“What?” I said… “What kind of an answer is that?”

“Do anything that pleases you,” the voice in my head said again, “and belong to me.”

I thought about this for a while. I emailed the quote to my husband and articulated the question that was fluttering around the apparent miracle of this small quote: Does this also apply to me?

And then my 5-year-old friend reappeared from her quiet time and we snuggled on the couch under a purple blanket to watch a riveting film about Tinker Bell and the Great Fairy Rescue.

I wonder now what she might have said if I’d asked her if God has something specific for us to do or if he wants us to do what pleases us and simply belong to him. I should have asked.


And echoing in what feels like the deep backstage of my mind since Saturday night is this oh-so-familiar quote from Jesus’ Sermon on the Mount:

“That is why I tell you not to worry about everyday life—whether you have enough food and drink, or enough clothes to wear. Isn’t life more than food, and your body more than clothing? Look at the birds. They don’t plant or harvest or store food in barns, for your heavenly Father feeds them. And aren’t you far more valuable to him than they are? Can all your worries add a single moment to your life?

“And why worry about your clothing? Look at the lilies of the field and how they grow. They don’t work or make their clothing,yet Solomon in all his glory was not dressed as beautifully as they are. And if God cares so wonderfully for wildflowers that are here today and thrown into the fire tomorrow, he will certainly care for you. Why do you have so little faith?

“So don’t worry about these things, saying, ‘What will we eat? What will we drink? What will we wear?’ These things dominate the thoughts of unbelievers, but your heavenly Father already knows all your needs. Seek the Kingdom of Godabove all else, and live righteously, and he will give you everything you need.

“So don’t worry about tomorrow, for tomorrow will bring its own worries. Today’s trouble is enough for today.

When a familiar conversation about finances and future plans with my dear husband on Saturday led to late night tears of anxiety, he finally reminded me gently that my worrying doesn’t actually change anything, so would I please stop worrying and allow us both to rest? And I immediately heard the refrain I’ve memorized and repeated a million times sing out in my heart, “which of you be worrying can add a single hour to his (or her) life?”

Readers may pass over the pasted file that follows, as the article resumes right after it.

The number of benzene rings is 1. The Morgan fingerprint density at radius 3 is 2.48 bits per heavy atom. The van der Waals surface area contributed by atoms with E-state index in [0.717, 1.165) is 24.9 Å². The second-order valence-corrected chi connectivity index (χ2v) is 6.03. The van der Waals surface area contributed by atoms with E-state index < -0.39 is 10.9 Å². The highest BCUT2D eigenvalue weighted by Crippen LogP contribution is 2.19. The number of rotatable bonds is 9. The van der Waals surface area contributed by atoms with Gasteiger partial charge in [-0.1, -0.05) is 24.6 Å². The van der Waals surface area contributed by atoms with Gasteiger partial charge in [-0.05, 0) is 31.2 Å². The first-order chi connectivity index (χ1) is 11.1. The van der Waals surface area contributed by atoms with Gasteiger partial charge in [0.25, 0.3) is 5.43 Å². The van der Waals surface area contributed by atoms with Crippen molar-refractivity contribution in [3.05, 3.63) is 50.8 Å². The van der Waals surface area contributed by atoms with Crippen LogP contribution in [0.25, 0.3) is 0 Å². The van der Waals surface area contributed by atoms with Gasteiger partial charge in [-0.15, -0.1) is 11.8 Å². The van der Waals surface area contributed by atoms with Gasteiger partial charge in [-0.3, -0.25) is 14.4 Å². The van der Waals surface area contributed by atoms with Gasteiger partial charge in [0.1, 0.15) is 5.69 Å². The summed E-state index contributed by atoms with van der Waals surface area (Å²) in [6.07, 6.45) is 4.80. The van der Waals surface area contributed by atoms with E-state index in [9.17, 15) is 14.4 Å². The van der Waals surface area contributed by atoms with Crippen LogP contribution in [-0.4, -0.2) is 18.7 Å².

Ah yes, but so much easier memorized and repeated than done.

The not-so-nice truth is that I judge others for worrying too much, when I, in fact, also worry — far too often, far too much.

Jesus must know this about me, though. Otherwise why would he have expended such valuable space in his famous sermon on these beautiful word pictures that I obviously still need to digest and reflect upon and learn by heart and life?


I came home tonight, in the dark, to Christmas lights and a warm house and a husband making hot chocolate for both of us because he knew I’d be home soon. And if you know her, please do not tell my sweet 5-year-old friend that I did exactly what I had been telling her all afternoon she could not do: I had a cookie with my hot chocolate, all before dinner.


3 thoughts on “(37) a bit of everything

  1. Thanks for involving you in this world — such a beautiful, simple, descriptive glimpse into life, a life, a smart five-year-old’s life, and a wisdom that flows through like a current in a deep river. Thank you. I loved the description of the 5 year old. I encountered beauty here and as the pastor you quoted another day said, and is so true, beauty when followed to its source always leads us to Jesus. You led me to him tonight.

  2. Pingback: (61) for god’s sake, write (1 year later) | walking forward.